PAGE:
More information here:

12 Things I Learned from Doing My Own Taxes as a Kid

My Children’s Inheritance

How I Teach My Kids About Money

 

Why Is Utah So Mean to My Kids?

If they don’t owe anything in federal income tax, why did they have to pay state income tax? It turns out that states do not calculate their tax bills the same way as the feds. The only reason these kids have to file a state tax return at all is that they were required to file a federal tax return, even though they didn’t owe federal income taxes.

Utah charges a flat 4.85% tax. If you make $20,000, you pay 4.85%. If you make $2 million, you pay 4.85%. If you made your money as a business owner, it’s 4.85%. As an employee, it’s also 4.85%. In qualified dividends and long-term capital gains, it’s 4.85%. In non-qualified dividends, interest, or short-term capital gains, yep, it’s 4.85%. That part is pretty simple and generally a pretty good thing for people like doctors with high-earned income. Where it gets interesting is when they calculate their “standard deduction,” aka the “taxpayer tax credit.” It’s not the same as the federal one.

The first thing you do on a Utah state income tax return is add up your total income. Then, you multiply it by 4.85% to get the amount of tax you owe. Easy, peasy, right? Except then you spend a few lines calculating this “taxpayer tax credit.”

kids paying taxes

You start with the federal standard deduction and add any exemptions you might have ($1,802 × the number of dependents, which is 0 for my kids). You multiply that by 6%. Why 6%? I have no idea. That’s just how Utah does it—a tax rate of 4.85%, a credit rate of 6%. It then applies a phaseout on that credit that doesn’t apply to very low earners like my kids. You take that amount and subtract it from the tax due.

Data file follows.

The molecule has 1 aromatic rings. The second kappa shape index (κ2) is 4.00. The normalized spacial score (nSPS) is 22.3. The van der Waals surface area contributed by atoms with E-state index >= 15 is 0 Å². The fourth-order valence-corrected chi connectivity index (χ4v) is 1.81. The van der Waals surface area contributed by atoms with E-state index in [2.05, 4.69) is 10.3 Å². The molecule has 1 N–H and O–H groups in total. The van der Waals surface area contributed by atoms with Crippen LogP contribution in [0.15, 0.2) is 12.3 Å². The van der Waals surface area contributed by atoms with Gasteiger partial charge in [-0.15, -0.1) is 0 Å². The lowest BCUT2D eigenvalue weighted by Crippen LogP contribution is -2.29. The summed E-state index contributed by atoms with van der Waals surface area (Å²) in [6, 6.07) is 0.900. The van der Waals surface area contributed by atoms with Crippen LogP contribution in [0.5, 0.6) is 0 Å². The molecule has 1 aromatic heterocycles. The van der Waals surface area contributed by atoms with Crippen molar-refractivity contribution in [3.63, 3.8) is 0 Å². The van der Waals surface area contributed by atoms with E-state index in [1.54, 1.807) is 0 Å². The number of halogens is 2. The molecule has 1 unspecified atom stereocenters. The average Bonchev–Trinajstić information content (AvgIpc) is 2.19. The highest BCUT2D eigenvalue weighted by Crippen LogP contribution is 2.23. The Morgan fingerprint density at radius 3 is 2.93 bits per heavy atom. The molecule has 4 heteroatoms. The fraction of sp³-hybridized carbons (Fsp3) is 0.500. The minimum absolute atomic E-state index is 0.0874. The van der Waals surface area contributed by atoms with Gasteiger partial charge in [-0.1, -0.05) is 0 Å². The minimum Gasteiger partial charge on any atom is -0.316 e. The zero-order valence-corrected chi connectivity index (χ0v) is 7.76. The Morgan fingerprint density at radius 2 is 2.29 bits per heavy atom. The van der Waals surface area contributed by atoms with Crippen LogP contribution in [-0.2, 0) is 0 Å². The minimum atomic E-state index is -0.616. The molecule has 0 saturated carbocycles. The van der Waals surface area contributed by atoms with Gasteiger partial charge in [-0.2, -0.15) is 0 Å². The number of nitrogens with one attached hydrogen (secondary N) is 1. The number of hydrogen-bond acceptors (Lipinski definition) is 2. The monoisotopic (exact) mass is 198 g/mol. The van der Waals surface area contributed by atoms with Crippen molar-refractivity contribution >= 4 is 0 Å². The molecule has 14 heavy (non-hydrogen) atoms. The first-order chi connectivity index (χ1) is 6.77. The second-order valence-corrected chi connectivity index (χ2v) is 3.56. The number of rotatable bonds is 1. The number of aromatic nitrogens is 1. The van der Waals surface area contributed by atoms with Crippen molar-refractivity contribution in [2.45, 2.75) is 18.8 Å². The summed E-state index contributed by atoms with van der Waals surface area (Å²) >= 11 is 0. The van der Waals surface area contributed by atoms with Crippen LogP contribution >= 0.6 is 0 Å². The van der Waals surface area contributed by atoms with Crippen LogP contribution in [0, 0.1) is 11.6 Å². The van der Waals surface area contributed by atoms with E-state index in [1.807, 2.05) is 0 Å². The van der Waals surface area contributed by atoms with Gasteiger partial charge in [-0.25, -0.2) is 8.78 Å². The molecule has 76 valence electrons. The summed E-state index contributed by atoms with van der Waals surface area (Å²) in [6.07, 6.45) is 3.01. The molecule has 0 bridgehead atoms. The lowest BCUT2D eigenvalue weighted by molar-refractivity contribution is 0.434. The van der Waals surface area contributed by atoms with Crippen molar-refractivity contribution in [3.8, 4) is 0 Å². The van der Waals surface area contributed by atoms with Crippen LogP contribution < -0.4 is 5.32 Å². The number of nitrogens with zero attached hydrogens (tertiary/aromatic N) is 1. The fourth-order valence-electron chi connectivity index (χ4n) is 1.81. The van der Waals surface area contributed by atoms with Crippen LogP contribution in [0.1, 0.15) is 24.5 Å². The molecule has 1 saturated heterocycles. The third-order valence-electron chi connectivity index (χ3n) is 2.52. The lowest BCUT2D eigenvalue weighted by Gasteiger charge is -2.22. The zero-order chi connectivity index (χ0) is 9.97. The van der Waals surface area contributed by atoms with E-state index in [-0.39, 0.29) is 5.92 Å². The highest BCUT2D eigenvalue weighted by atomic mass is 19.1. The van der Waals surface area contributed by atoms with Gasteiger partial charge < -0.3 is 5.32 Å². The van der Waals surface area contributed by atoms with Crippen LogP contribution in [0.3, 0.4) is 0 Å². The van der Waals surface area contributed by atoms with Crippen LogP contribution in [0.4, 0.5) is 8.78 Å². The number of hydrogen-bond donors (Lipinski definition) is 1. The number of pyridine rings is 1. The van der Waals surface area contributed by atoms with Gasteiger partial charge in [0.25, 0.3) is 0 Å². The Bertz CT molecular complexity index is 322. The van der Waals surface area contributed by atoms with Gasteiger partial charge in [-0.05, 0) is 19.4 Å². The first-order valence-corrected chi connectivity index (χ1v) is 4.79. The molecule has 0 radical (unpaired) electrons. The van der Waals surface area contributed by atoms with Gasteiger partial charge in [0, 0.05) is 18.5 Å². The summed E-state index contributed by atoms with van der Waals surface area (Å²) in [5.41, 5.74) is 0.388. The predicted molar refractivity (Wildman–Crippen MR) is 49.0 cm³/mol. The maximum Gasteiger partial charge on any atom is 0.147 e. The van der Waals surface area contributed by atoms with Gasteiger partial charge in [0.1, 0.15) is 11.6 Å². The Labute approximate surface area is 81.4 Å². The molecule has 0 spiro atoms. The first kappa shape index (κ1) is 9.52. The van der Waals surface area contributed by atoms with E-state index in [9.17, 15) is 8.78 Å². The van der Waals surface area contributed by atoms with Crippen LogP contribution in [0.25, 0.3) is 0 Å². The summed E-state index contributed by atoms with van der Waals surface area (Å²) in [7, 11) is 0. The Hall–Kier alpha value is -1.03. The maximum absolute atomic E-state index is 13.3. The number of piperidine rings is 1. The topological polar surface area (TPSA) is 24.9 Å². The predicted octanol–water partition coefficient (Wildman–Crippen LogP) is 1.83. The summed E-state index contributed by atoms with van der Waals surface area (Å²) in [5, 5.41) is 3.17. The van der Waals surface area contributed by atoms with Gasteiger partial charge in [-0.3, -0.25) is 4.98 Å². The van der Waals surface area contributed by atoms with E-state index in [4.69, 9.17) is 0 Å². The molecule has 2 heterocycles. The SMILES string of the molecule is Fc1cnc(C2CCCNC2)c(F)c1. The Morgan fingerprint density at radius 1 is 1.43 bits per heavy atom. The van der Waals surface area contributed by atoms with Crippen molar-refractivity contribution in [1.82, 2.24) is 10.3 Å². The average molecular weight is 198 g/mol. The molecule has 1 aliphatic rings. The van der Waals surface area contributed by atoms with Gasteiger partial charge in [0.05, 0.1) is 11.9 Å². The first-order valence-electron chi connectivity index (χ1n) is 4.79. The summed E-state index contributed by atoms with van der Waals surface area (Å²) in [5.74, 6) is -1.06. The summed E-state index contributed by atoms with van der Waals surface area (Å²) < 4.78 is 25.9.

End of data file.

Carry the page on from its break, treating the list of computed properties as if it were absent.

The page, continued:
In the case of my two youngest, they still owed $18 in tax. However, the two oldest owed nothing. Why not? Because a much higher percentage of their income was earned income, which resulted in a higher federal standard deduction. Their higher standard deduction multiplied by 6% made for a taxpayer tax credit that was larger than the tax due. Despite earning less money, the younger kids had to pay more in tax because a larger percentage of their earnings was from unearned income, even though the older kids had just as much (or more) unearned income.

Just a bizarre unintended consequence of trying to write fair tax laws. The bottom line is that the state of Utah wants to encourage work more than the US government, so it rewards those who work with more favorable tax treatment. Thus, the 7-year-old and 13-year-old were trying to figure out how to come up with the $18 they needed to pay their taxes (“I don’t have any money Dad; you’ll have to take me to the bank.”) It took me a while to tell them that I already wrote the checks myself.

 

There are lots of weird little things at the lower end of the tax brackets that you might not expect. They might be interesting, but they tend not to mean much. In this example, tax preparation is more about dealing with hassle than actually paying out any significant amount of money.

What do you think? What weird things have you noticed while filing tax returns for your kids? Comment below!